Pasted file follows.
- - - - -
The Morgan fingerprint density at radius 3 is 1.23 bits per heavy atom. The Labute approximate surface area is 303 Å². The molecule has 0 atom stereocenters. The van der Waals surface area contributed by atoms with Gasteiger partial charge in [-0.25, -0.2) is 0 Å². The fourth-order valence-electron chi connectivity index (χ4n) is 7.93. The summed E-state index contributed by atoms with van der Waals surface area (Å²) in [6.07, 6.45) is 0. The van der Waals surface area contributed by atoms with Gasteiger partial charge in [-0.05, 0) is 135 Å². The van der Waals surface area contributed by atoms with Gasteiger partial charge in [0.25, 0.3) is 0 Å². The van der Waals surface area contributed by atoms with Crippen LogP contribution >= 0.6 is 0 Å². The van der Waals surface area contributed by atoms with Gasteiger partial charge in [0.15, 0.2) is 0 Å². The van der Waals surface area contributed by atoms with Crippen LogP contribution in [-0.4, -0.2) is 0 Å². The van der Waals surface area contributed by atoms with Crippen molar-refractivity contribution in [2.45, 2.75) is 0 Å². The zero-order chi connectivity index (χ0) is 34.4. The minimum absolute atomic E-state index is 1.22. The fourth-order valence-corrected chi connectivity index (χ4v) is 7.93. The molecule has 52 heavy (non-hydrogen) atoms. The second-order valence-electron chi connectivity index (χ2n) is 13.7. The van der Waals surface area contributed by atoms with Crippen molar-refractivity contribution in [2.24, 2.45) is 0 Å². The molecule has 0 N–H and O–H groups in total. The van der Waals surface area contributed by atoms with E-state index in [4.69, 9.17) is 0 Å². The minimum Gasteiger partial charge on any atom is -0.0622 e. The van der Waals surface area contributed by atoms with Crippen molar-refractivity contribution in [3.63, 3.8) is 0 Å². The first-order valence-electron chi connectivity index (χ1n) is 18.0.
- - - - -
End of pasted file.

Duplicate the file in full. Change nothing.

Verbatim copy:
The Morgan fingerprint density at radius 3 is 1.23 bits per heavy atom. The Labute approximate surface area is 303 Å². The molecule has 0 atom stereocenters. The van der Waals surface area contributed by atoms with Gasteiger partial charge in [-0.25, -0.2) is 0 Å². The fourth-order valence-electron chi connectivity index (χ4n) is 7.93. The summed E-state index contributed by atoms with van der Waals surface area (Å²) in [6.07, 6.45) is 0. The van der Waals surface area contributed by atoms with Gasteiger partial charge in [-0.05, 0) is 135 Å². The van der Waals surface area contributed by atoms with Gasteiger partial charge in [0.25, 0.3) is 0 Å². The van der Waals surface area contributed by atoms with Crippen LogP contribution >= 0.6 is 0 Å². The van der Waals surface area contributed by atoms with Gasteiger partial charge in [0.15, 0.2) is 0 Å². The van der Waals surface area contributed by atoms with Crippen LogP contribution in [-0.4, -0.2) is 0 Å². The van der Waals surface area contributed by atoms with Crippen molar-refractivity contribution in [2.45, 2.75) is 0 Å². The zero-order chi connectivity index (χ0) is 34.4. The minimum absolute atomic E-state index is 1.22. The fourth-order valence-corrected chi connectivity index (χ4v) is 7.93. The molecule has 52 heavy (non-hydrogen) atoms. The second-order valence-electron chi connectivity index (χ2n) is 13.7. The van der Waals surface area contributed by atoms with Crippen molar-refractivity contribution in [2.24, 2.45) is 0 Å². The molecule has 0 N–H and O–H groups in total. The van der Waals surface area contributed by atoms with E-state index in [4.69, 9.17) is 0 Å². The minimum Gasteiger partial charge on any atom is -0.0622 e. The van der Waals surface area contributed by atoms with Crippen molar-refractivity contribution in [3.63, 3.8) is 0 Å². The first-order valence-electron chi connectivity index (χ1n) is 18.0.